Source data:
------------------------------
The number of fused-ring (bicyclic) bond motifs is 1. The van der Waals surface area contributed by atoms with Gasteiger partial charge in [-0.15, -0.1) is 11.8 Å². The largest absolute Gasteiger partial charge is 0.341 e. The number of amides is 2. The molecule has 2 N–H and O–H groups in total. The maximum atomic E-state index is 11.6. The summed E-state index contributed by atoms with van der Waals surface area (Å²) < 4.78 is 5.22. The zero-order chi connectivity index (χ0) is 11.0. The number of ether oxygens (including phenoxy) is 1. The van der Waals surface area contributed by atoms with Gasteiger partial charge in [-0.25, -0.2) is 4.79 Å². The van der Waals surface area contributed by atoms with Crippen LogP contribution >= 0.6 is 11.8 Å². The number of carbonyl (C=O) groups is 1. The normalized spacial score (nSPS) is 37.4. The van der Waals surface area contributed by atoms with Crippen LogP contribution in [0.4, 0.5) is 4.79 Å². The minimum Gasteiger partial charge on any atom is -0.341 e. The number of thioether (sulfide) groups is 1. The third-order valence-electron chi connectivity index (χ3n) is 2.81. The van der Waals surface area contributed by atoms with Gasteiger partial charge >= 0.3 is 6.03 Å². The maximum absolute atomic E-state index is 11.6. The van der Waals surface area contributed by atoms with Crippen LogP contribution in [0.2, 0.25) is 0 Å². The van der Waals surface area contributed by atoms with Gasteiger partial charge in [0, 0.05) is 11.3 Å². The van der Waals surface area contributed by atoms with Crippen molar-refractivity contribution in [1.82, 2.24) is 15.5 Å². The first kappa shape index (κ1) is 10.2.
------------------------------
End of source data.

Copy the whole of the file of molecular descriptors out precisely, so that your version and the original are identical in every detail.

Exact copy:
The number of fused-ring (bicyclic) bond motifs is 1. The van der Waals surface area contributed by atoms with Gasteiger partial charge in [-0.15, -0.1) is 11.8 Å². The largest absolute Gasteiger partial charge is 0.341 e. The number of amides is 2. The molecule has 2 N–H and O–H groups in total. The maximum atomic E-state index is 11.6. The summed E-state index contributed by atoms with van der Waals surface area (Å²) < 4.78 is 5.22. The zero-order chi connectivity index (χ0) is 11.0. The number of ether oxygens (including phenoxy) is 1. The van der Waals surface area contributed by atoms with Gasteiger partial charge in [-0.25, -0.2) is 4.79 Å². The van der Waals surface area contributed by atoms with Crippen LogP contribution >= 0.6 is 11.8 Å². The number of carbonyl (C=O) groups is 1. The normalized spacial score (nSPS) is 37.4. The van der Waals surface area contributed by atoms with Crippen LogP contribution in [0.4, 0.5) is 4.79 Å². The minimum Gasteiger partial charge on any atom is -0.341 e. The number of thioether (sulfide) groups is 1. The third-order valence-electron chi connectivity index (χ3n) is 2.81. The van der Waals surface area contributed by atoms with Gasteiger partial charge >= 0.3 is 6.03 Å². The maximum absolute atomic E-state index is 11.6. The van der Waals surface area contributed by atoms with Crippen LogP contribution in [0.2, 0.25) is 0 Å². The van der Waals surface area contributed by atoms with Gasteiger partial charge in [0, 0.05) is 11.3 Å². The van der Waals surface area contributed by atoms with Crippen molar-refractivity contribution in [1.82, 2.24) is 15.5 Å². The first kappa shape index (κ1) is 10.2.